July 6th, 2009
10:54 AM ET
By Elizabeth Landau
The general anesthetic Diprivan (propofol) has been making headlines as questions about Michael Jackson's death abound. A nurse who had worked for the singer told CNN that Jackson requested the drug because he had trouble sleeping, and The Associated Press reported that it had been found in his home. Diprivan is not approved as a sleep aid by the Food and Drug Administration. Read more about propofol.
It turns out that propofol, used routinely for surgeries and procedures such as colonoscopies, has been a point of concern among some anesthesiologists because of the potential for abuse by health care workers. A 2007 study published by the International Anesthesia Research Society found that about 18 percent of the 126 academic anesthesia programs in the United States had at least one reported instance of propofol abuse within the previous 10 years.
Researchers also found that six out of 16 residents (about 38 percent) who abused propofol died from it. While these are small numbers, lead author Dr. Paul Wischmeyer, professor of anesthesiology at the University of Colorado, believes this is indicative of a larger problem.
People who abuse propofol tend to have had trauma earlier in life, and take the drug to escape it, Wischmeyer said. These people also tend to be impulsive and risk-taking, he said.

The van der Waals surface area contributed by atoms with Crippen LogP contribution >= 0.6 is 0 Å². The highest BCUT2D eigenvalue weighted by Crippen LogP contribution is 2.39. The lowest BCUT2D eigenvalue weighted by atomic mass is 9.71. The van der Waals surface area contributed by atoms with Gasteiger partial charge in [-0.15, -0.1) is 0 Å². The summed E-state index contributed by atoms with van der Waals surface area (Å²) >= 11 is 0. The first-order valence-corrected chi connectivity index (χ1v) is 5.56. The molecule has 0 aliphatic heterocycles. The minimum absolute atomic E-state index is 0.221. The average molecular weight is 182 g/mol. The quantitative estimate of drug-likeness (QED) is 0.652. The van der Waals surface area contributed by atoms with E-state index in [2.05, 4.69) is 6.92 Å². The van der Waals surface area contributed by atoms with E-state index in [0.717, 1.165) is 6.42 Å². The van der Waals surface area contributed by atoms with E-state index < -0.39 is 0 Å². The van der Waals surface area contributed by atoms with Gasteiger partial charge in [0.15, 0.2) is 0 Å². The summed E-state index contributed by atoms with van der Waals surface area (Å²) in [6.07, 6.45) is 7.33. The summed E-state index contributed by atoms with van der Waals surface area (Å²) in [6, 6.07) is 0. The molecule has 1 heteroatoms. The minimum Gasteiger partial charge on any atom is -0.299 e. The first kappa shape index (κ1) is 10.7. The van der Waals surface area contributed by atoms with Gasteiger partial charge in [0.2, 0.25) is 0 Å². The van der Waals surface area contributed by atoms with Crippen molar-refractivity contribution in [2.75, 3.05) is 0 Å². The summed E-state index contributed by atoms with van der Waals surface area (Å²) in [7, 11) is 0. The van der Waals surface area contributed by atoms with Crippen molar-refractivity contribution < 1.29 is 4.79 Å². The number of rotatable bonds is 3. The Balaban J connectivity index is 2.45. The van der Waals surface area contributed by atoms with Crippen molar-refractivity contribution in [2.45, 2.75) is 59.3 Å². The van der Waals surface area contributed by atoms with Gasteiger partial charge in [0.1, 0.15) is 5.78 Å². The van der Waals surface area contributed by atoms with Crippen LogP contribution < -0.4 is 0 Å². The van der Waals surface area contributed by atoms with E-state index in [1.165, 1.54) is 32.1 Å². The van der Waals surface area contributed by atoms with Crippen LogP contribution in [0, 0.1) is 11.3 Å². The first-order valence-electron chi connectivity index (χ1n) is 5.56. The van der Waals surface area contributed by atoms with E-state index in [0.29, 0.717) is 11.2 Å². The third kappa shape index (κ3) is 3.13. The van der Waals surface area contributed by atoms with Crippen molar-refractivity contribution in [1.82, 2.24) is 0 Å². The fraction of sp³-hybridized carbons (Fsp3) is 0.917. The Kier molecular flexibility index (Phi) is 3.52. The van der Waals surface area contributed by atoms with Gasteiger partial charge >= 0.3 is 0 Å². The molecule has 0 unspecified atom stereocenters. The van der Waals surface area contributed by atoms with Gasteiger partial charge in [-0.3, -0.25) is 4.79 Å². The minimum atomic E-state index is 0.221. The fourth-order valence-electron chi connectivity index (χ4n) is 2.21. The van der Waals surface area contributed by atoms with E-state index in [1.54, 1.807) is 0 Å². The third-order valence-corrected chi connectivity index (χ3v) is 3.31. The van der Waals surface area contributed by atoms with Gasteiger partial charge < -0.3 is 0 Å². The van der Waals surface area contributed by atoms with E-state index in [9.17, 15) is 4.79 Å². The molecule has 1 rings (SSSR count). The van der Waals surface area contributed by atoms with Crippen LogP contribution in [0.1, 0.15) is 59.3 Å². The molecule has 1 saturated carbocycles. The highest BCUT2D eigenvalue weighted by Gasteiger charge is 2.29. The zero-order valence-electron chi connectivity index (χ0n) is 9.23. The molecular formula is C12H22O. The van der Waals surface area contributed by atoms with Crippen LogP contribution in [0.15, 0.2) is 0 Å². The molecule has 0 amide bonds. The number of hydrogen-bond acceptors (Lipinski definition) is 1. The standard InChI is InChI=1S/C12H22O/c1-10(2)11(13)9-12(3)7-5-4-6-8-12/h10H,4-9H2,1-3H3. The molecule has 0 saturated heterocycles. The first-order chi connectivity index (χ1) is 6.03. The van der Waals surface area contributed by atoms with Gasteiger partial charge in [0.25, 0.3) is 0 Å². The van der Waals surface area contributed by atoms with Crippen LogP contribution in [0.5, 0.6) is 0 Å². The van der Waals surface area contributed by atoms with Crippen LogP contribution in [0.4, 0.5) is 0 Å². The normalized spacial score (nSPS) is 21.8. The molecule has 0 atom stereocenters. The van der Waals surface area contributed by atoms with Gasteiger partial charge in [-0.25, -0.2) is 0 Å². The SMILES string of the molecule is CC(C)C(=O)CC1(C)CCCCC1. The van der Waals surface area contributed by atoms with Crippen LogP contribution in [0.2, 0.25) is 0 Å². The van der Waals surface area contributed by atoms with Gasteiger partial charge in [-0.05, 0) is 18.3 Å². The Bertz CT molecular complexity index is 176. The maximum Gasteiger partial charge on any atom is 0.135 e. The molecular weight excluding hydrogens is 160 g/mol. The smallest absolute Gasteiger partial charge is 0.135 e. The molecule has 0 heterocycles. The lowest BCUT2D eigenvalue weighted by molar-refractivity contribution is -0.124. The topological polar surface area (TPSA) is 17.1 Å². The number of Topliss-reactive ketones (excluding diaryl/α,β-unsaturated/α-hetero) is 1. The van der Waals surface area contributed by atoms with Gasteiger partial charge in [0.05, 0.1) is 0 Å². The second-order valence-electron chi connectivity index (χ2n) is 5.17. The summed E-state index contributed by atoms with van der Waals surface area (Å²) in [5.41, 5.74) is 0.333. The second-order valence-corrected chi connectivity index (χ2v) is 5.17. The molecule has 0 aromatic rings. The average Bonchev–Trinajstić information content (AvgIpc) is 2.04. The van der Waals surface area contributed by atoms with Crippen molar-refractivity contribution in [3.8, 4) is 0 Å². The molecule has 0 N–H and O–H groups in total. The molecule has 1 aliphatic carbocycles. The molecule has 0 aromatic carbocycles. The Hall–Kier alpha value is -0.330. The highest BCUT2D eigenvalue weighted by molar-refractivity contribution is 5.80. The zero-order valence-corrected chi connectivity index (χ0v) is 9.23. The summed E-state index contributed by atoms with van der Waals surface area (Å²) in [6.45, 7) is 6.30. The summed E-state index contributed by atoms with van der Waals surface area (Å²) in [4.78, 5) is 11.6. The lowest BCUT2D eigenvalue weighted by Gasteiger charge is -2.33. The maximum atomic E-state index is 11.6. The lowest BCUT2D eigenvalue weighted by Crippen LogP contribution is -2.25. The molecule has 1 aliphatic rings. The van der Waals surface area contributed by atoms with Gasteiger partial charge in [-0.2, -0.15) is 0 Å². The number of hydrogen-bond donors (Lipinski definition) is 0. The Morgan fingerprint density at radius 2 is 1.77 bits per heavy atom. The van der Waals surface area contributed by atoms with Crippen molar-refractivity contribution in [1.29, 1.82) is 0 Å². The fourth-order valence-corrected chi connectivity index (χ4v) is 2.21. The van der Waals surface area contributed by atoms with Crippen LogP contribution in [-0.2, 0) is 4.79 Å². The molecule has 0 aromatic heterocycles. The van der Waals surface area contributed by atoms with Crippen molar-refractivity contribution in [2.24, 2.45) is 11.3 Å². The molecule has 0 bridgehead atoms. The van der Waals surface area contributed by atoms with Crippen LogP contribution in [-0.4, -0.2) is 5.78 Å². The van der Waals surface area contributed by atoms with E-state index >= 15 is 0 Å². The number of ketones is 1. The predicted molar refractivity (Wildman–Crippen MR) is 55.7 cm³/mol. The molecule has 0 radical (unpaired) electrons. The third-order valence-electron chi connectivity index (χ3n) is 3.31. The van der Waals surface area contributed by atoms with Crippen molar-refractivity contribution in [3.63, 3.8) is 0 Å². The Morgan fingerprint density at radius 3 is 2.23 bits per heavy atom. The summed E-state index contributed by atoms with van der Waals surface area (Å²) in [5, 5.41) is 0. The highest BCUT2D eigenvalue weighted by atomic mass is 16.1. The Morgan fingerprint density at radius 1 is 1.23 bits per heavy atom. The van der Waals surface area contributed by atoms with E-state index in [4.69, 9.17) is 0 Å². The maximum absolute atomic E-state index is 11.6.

Wischmeyer became passionate about the issue because one of his classmates in residency died from using the drug.
"I know physicians that have reached their hands into sharps boxes, where all of the needles are disposed of, to pull out old, used syringes of this stuff that have been used in other patients, and then use it on themselves," he said.
The drug affects two important brain receptors, one of which is associated with marijuana, and the other is targeted by anti-anxiety drugs such as Valium, he said.
"Once someone has tried this drug in a way that they remember it, they very much always choose to try it again," he said.
Some people may die from propofol abuse because the drug itself becomes contaminated when it sits out for too long, like "spoiled milk," he said. There is also a risk of overdose.
"The difference between being high and being dead is a cc or two," Wischmeyer said.
If propofol is the direct cause of death, it should show up in an autopsy in urine, blood, and possibly hair, he said. But it does depend on how long before death the drug was injected.
Should propofol be considered a controlled substance that needs to be "scheduled," with tight distribution and strict accounting of its use? Anesthesiologists are still debating this.
On the down side, stricter pharmacy control of Diprivan would involve increased costs and administrative oversight, the study authors noted. Although there have been documented cases of propofol abuse, it is still much less frequent than abuse of opioids and benzodiazepines, which are governed by strict federal laws and local pharmacy control, they wrote.
But Wischmeyer advocates that it should be a controlled substance because of how lethal it is. He argues that having an extra layer of accounting, as there is with many painkillers and sedatives in hospitals, would not delay the supply of drug for the patients who need them. It was only with Wischmeyer's group's study that the anesthesiology community became more aware of the growing abuse problem, he said.
Most anesthesia programs do not keep track or control of propofol stocks, the authors wrote.
The drug does not produce a "high" per se, but does give the person who takes it a euphoric feeling upon waking up, said Dr. Hector Vila, chairman of the Ambulatory Surgery Committee for the American Society of Anesthesiologists.
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